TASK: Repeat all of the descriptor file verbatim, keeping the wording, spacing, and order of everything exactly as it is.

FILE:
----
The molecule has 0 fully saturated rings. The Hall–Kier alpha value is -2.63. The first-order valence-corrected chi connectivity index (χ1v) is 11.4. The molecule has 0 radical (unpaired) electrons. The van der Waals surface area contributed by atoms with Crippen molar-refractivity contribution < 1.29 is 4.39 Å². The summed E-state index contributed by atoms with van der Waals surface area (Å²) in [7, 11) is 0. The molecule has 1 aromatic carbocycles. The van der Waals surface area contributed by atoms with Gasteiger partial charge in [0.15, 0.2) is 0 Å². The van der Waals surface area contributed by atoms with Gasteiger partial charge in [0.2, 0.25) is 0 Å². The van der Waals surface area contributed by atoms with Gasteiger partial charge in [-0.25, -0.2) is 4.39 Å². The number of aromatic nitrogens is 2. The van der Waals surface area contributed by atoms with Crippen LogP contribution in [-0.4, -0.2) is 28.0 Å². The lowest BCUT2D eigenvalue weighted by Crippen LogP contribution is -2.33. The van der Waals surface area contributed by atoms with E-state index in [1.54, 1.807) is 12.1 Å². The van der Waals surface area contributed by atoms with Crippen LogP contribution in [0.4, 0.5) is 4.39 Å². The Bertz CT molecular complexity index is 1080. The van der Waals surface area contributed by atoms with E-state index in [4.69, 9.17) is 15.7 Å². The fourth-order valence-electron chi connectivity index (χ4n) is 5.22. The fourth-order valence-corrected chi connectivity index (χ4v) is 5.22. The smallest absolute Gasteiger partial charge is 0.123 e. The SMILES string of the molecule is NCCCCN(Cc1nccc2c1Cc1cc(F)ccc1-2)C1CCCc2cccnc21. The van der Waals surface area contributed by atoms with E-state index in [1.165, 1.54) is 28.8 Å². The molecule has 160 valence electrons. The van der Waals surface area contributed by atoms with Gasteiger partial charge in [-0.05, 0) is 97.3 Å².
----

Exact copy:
The molecule has 0 fully saturated rings. The Hall–Kier alpha value is -2.63. The first-order valence-corrected chi connectivity index (χ1v) is 11.4. The molecule has 0 radical (unpaired) electrons. The van der Waals surface area contributed by atoms with Crippen molar-refractivity contribution < 1.29 is 4.39 Å². The summed E-state index contributed by atoms with van der Waals surface area (Å²) in [7, 11) is 0. The molecule has 1 aromatic carbocycles. The van der Waals surface area contributed by atoms with Gasteiger partial charge in [0.15, 0.2) is 0 Å². The van der Waals surface area contributed by atoms with Gasteiger partial charge in [0.2, 0.25) is 0 Å². The van der Waals surface area contributed by atoms with Gasteiger partial charge in [-0.25, -0.2) is 4.39 Å². The number of aromatic nitrogens is 2. The van der Waals surface area contributed by atoms with Crippen LogP contribution in [-0.4, -0.2) is 28.0 Å². The lowest BCUT2D eigenvalue weighted by Crippen LogP contribution is -2.33. The van der Waals surface area contributed by atoms with E-state index in [1.54, 1.807) is 12.1 Å². The van der Waals surface area contributed by atoms with Crippen LogP contribution in [0.4, 0.5) is 4.39 Å². The Bertz CT molecular complexity index is 1080. The van der Waals surface area contributed by atoms with E-state index in [4.69, 9.17) is 15.7 Å². The fourth-order valence-electron chi connectivity index (χ4n) is 5.22. The fourth-order valence-corrected chi connectivity index (χ4v) is 5.22. The smallest absolute Gasteiger partial charge is 0.123 e. The SMILES string of the molecule is NCCCCN(Cc1nccc2c1Cc1cc(F)ccc1-2)C1CCCc2cccnc21. The van der Waals surface area contributed by atoms with E-state index in [1.165, 1.54) is 28.8 Å². The molecule has 160 valence electrons. The van der Waals surface area contributed by atoms with Gasteiger partial charge in [-0.05, 0) is 97.3 Å².